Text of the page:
Sunday, January 09, 2005

Public speaking

I’ve been thinking about why I started this blog. There are a number of reasons, but the most surprising thing I’ve come up with - having not realised it before - is that blogging gives me a chance to be listened to. And I mean “listened to” in the sense of being read, obviously, but they feel the same.

In 3D life I’m usually shy. (Imagine the quiet people you can’t remember from school or work, and I’d be one of them.) I don’t usually have much to say unless I stumble across a great conversation about something interesting. Chitchat seems like a waste of energy and often I just can’t be bothered, beyond just being polite and trying not to cause offence. I know that small talk greases the wheels of community (or something) but so would talking about anything meaningful. This is probably just me being selfish and lazy, though. I can’t be bothered making an effort unless there’s something in it for me.

Blogging allows me to work out something to say, and then write it, consider it, rearrange, tinker, fiddle, and present it in leisurely fashion. This is something I can’t do in real life: when I say something there, it jumps directly from my brain out my mouth, and there’s no-one ever on guard-duty. I often say really stupid and regrettable things, which I then do regret, at long length. And yes I know everybody does this at times. And I know there’s no point agonising about it. What’s done is done; what’s said is said; get over it. But. Blogging at least extends the journey between brain and listener/reader. It gives me the opportunity to say what I really think, not to stumble over the jumble of rocks tumbling out my mouth.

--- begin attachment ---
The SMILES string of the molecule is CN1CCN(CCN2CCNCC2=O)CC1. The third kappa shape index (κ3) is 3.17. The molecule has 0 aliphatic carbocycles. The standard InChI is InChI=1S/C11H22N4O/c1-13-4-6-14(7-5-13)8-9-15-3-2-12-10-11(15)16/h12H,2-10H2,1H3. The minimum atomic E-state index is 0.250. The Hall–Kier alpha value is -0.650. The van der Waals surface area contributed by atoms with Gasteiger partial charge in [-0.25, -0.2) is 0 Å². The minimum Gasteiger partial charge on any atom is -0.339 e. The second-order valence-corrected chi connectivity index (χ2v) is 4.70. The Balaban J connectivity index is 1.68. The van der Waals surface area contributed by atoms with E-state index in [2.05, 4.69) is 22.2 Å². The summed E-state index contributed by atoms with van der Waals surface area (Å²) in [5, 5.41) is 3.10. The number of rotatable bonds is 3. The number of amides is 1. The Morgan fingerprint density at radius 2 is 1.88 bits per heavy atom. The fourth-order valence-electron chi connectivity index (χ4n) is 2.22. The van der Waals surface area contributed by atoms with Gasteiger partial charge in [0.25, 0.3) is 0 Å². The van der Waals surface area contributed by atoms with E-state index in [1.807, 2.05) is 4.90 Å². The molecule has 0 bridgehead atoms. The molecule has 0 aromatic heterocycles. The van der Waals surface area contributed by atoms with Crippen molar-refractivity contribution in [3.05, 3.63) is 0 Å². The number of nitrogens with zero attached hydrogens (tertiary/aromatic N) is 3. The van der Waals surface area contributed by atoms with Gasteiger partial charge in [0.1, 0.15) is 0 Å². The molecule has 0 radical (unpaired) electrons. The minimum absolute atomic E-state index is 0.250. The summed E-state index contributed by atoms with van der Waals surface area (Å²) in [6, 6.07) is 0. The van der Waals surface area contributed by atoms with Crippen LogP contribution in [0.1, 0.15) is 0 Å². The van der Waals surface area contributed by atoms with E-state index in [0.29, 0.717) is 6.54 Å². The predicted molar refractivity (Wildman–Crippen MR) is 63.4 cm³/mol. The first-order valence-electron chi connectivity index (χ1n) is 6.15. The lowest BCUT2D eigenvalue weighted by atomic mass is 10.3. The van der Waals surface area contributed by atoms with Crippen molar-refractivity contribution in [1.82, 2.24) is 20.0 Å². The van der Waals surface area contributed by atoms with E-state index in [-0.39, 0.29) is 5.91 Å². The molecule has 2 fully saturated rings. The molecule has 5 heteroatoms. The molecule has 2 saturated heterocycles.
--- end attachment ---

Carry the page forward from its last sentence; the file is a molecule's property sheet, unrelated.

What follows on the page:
Also, I don’t get interrupted, I don’t get hurried. There’s no increasingly-tense silence as someone waits while I try to think of an answer:
Them: “How’s it going, then?”
Me: (thinking: How’s it going? What is it? How am I going? How am I going?)

Go on, laugh. I’m an idiot (who’s also laughing).

For one reason or another, in conversations with people I don’t know well, I usually end up being a listener. Often I’m prompting them with questions just to deflect attention from myself. Listening feels much safer than speaking, and I’m a coward. Sometimes I’m listening to be polite. Sometimes I’m listening to give the other person due respect and attention. And obviously if the conversation is interesting, I’m listening because I’m interested.

But blogging gives me a chance to be the talker. And you the reader give me the honour of feeling listened to. These are valuable, good things. Yay, I say.